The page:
Let’s all vote with our feet.

  • Violet,

    Facebook is a private network free to ban or allow whomever they want. Furthermore, Facebook is about as cool as an aol.com e-mail address and should be avoided as such. I’m sure you can find another solution.

    Kurt

  • Abby Tallmer

    As a survivor of the so-called feminist sex wars of the 80s and 90s and a published author of pro-porn feminist manifestos during that time (specifically the collection “Caught Looking,” which I was one of the contributing editors of) it saddens and enrages me no end that women in this country are still fighting for their/our basic rights to sexual freedom and expression some two decades later. Facebook and its actions are appalling. Please know that you have many supporters out in the world, more perhaps than you know. (I for one regret that I didn’t even get to your site while it was up, as I have always loathed F/B and am on it as little as possible). Keep strong! Abby

  • Kevin Hyland

    I came upon you in O Magazine and very much enjoyed you thoughtful article on porn. I love the idea of porn but find precious little that I find erotic so I thought I would share this site with you. It’s very different. http://www.vanitytoss.com

  • Danskat

    Facebook is slow to respond to anyone. A friend’s page was taken down after it was taken over by some scam artists (all her friends got emails claiming she was stuck in London, having been robbed of all her cash). It took FB a week to give her back her (cleansed) page.
    That said, it is pretty sad that they will take down a page run by someone who is carefully playing by their rules. Grr!

  • Teresa

    I was wondering if you got a reply yet. I cannot imagine how they would TOS you without a normal reply.

  • Sad to hear that:-(

  • Remember, too, that FB banned breast-feeding. First it was just photos, then it was group discussion… They had to lock down the group to be permitted. Breast feeding. Seriously.

  • BearGriz72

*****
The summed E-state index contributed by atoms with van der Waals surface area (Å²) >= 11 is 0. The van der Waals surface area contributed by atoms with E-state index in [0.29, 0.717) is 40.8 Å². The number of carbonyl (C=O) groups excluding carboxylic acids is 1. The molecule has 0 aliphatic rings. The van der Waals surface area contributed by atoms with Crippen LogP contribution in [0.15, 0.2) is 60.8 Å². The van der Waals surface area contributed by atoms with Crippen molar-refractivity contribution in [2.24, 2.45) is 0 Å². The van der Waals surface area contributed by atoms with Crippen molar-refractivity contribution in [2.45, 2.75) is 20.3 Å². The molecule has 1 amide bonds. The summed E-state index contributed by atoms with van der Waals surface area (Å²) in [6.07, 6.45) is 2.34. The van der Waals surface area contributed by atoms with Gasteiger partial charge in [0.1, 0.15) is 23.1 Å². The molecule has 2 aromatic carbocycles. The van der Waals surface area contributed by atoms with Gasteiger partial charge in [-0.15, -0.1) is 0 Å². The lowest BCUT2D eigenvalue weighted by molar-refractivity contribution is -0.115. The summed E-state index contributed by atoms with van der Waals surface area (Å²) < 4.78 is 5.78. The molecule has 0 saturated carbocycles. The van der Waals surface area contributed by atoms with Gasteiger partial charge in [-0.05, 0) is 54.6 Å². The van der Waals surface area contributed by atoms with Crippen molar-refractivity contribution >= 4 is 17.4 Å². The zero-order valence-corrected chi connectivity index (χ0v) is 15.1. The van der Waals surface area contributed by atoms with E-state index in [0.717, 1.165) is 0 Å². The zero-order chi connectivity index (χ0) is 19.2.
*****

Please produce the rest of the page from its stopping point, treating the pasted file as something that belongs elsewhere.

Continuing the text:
The worst part of this situation is that the ‘Our Porn, Ourselves’ page on FaceBook was a bastion of free speech, and open to the public, while the ‘PornHarms’ page restricts commentary, apparently to “members” (I wouldn’t know) so nobody can voice a dissenting opinion. On their page we find the quote “We are dedicated to providing the most accurate peer-reviewed research on the harm from pornography, along with relevant news and opinion.”, but evidently the only opinion that counts is their own. Regarding their supposed “accurate peer-reviewed research on the harm from pornography”, I have to wonder about the research (equally accurate and peer-reviewed) that shows no harm, or even a benefit. On the face of it it seems that thy are deliberately blind to the other side of the picture.

    Stifling of dissent is the suppression of democracy, the toleration of opposing viewpoints is a key pillar of the foundation of The United States of America and it’s Constitution. I don’t make you watch pornography, do not try to suppress my right to a healthy sexuality, and the way I choose to express it!

    {/Rant}

  • Hi Violet,

    I just read about this on Ms Naughty’s blog (http://www.msnaughty.com/blog/2010/07/29/facebook-deletes-the-our-porn-ourselves-page/) and posted a comment there. I would like to cross post here though in support, echoing the sentiments already posted in comments above:

    Sigh. I don’t expect that you are going to get any joy from Facebook – not even a rational explanation (since, if you haven’t broken the terms of service of Facebook, then it’s just an arbitrary decision to remove the page).

    The sad thing is that so much of our culture (communication, expression etc) is held hostage by very large public companies who are obliged to maximise profit for shareholders. If that means pandering to people and groups who are terrified of even the discussion of pornography, then there is little hope that these sorts of conversations can take place as part of mainstream culture (like Facebook).

    Thank you though, for trying. The effort that you are putting into making this discussion possible is appreciated and I am glad to have discovered your sites.

    John.

  • It’s extremely unfortunate, but with the type of work you’re doing, I expect you to have continued problems with Facebook and other similar companies. They run enforcement around complaints, and your work, although within the rules, generates a lot of them. This isn’t because of anything you’re doing wrong, it’s a direct outgrowth of the same attitudes that make your work so necessary. I think, overall, that you and others in your position will have to either self-host your material or host with a provider that shares your attitudes.

    I don’t know that there’s enough demand, but one long term possibility is for someone to set up a Facebook-like site with different values, and better support for our community. This would be a lot of work, but might be worth it if there’s enough call.

  • I’m OUTRAGED!!!!!!!!!!!!!!!!!
    This kind of dictatorial behavior makes me furious and throughly disappointed at ppl in this world. I finally had a place where i could talk and read about sex in an extremely healthy environment and these zealots took it away from me, from US!